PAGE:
Tuesday, July 16, 2013

Riddu Riddu

You fly to Tromsø, which is two hours north of Oslo.  It's beyond the Arctic Circle, pretty cold even at the height of summer, and it never gets even remotely dark.  From there, you get a special bus to the tiny settlement of Manndalen (or, in Sami, Olmmáivággi) - another two and a half hours.  Most people are in tents dotted around the local Cultural Centre - a lucky few get a caravan.  This place is seriously remote.  Surely, you think, this can't be the site of a major indigenous festival?

But it is.  Since 1991, Riddu Riddu has happened each July, as a celebration of Sami culture, and a means of connecting it to other Arctic peoples, and to the indigenous cultures of the world.  This year a bus drove 29 hours from St Petersburg to bring a large party of indigenous Russians (including an extraordinary Siberian dance group) to the Festival.  To begin with, I thought the Siberians were Japanese - but no, there was another, even larger, group of Ainu.  There was a shaman and a storyteller from Greenland.  Buffy Sainte-Marie and her band came from Canada.  Moana and the Tribe were there from New Zealand (winning the prize for the longest journey).  My personal favourites were Sotz'il Jay - a Mayan group from Guatemala, whose performance was billed as dance, but seemed to me closer to shamanic ritual, as the entranced performers moved between human and animal identities.

It's important for us (and perhaps especially for me, as director of Origins) to recognise that the Sami, the indigenous people of Northern Europe, have an indigenous history and identity every bit as intense and significant as that of Native Americans, Australians and Polynesians.  It is salutary to be reminded that, right here in Northern Europe, children were put into residential schools, women were forcibly sterilised, language and culture were suppressed, and indigenous ethnicity was considered shameful.  many of the festival events are harsh reminders that it was only in the last 20 years or so that the Sami were able to reclaim their cultural identity with pride.  It's very touching to hear their languages clawing their way back, and to see the traditional clothes being worn.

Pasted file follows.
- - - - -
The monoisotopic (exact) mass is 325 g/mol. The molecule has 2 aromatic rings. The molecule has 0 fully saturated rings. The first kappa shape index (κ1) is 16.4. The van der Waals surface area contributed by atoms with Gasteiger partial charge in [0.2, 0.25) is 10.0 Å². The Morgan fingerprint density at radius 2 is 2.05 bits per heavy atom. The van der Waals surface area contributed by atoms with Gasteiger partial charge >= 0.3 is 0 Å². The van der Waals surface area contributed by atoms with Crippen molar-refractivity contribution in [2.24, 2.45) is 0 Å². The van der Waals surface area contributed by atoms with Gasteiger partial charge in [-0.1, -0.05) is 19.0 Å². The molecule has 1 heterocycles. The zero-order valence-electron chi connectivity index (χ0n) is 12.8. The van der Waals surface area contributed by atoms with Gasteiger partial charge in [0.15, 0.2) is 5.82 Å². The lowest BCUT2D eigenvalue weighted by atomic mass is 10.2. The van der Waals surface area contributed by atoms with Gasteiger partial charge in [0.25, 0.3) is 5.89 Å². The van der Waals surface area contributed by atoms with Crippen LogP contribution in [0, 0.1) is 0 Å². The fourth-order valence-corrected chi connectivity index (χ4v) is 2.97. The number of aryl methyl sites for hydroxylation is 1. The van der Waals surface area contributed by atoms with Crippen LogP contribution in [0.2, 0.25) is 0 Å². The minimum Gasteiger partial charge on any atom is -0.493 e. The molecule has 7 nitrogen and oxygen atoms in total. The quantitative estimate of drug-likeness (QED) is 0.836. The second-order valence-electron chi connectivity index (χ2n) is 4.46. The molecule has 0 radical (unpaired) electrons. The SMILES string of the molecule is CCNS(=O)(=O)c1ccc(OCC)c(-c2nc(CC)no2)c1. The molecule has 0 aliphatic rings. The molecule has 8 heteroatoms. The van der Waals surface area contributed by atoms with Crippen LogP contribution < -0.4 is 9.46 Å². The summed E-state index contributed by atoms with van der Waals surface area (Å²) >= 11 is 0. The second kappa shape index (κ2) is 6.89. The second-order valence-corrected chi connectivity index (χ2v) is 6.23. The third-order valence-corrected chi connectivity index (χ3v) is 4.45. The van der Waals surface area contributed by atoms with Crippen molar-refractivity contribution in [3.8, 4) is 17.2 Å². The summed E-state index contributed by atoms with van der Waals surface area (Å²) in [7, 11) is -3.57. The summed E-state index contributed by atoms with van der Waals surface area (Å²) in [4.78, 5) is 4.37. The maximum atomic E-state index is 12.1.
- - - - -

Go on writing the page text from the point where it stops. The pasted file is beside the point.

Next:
So it is also very powerful to watch the film Biekka Fábmu, which the Festival made about its 20th anniversary in 2011.  It was intended to show a success story - the arrival of Riddu Riddu as a central element in Norway's cultural programme, the integration of indigenous identity into a pluralist social space.  But July 22nd 2011 was the day of the bomb in Oslo and the shootings in Utøya - the day Norway was traumatised into re-assessing its image as an open, multicultural nation.  The Festival Chair's own daughter was on Utøya: she was eventually found wounded but alive.  The Festival ended early, with the concert for that night becoming an act of commemoration and mourning - and a gesture of solidarity amongst those who strive to create an accepting and diverse world.

Thursday, July 11, 2013

Robert Greygrass

Everyone associated with the Origins Festival will be deeply saddened to hear of the passing of Robert Greygrass, who died in a road accident on Tuesday. Robert was a leading figure in our first two festivals, appearing in "Salvage" and his own storytelling performance in 2009, and presenting the brilliant solo show "Walking on Turtle Island" in 2011. Robert also brought his traditional Lakota knowledge and ceremonial skill to the Festival, playing a leading role in our closing events on both occasions, lending the dignity of an Elder and the poetry of a songster to these very moving shared moments of global connection. There are very few people who combine such power with such gentleness. He will be deeply missed by all who knew him.